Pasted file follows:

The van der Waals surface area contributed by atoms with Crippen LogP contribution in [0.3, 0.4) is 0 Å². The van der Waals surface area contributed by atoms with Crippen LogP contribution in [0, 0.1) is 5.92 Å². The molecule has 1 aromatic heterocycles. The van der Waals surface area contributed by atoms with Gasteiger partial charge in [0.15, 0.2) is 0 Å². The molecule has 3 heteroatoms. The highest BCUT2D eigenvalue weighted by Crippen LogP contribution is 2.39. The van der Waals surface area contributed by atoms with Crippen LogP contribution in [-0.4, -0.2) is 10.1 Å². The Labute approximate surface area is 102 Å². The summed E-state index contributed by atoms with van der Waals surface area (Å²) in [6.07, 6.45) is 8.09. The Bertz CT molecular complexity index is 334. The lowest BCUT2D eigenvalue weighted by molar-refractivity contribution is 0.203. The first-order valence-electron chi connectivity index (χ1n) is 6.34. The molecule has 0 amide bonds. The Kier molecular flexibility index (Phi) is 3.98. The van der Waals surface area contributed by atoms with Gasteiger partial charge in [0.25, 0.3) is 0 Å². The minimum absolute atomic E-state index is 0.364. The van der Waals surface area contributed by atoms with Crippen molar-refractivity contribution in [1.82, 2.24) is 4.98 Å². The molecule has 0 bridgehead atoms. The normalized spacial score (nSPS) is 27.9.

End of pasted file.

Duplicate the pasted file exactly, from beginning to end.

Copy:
The van der Waals surface area contributed by atoms with Crippen LogP contribution in [0.3, 0.4) is 0 Å². The van der Waals surface area contributed by atoms with Crippen LogP contribution in [0, 0.1) is 5.92 Å². The molecule has 1 aromatic heterocycles. The van der Waals surface area contributed by atoms with Gasteiger partial charge in [0.15, 0.2) is 0 Å². The molecule has 3 heteroatoms. The highest BCUT2D eigenvalue weighted by Crippen LogP contribution is 2.39. The van der Waals surface area contributed by atoms with Crippen LogP contribution in [-0.4, -0.2) is 10.1 Å². The Labute approximate surface area is 102 Å². The summed E-state index contributed by atoms with van der Waals surface area (Å²) in [6.07, 6.45) is 8.09. The Bertz CT molecular complexity index is 334. The lowest BCUT2D eigenvalue weighted by molar-refractivity contribution is 0.203. The first-order valence-electron chi connectivity index (χ1n) is 6.34. The molecule has 0 amide bonds. The Kier molecular flexibility index (Phi) is 3.98. The van der Waals surface area contributed by atoms with Gasteiger partial charge in [0.25, 0.3) is 0 Å². The minimum absolute atomic E-state index is 0.364. The van der Waals surface area contributed by atoms with Crippen molar-refractivity contribution in [1.82, 2.24) is 4.98 Å². The molecule has 0 bridgehead atoms. The normalized spacial score (nSPS) is 27.9.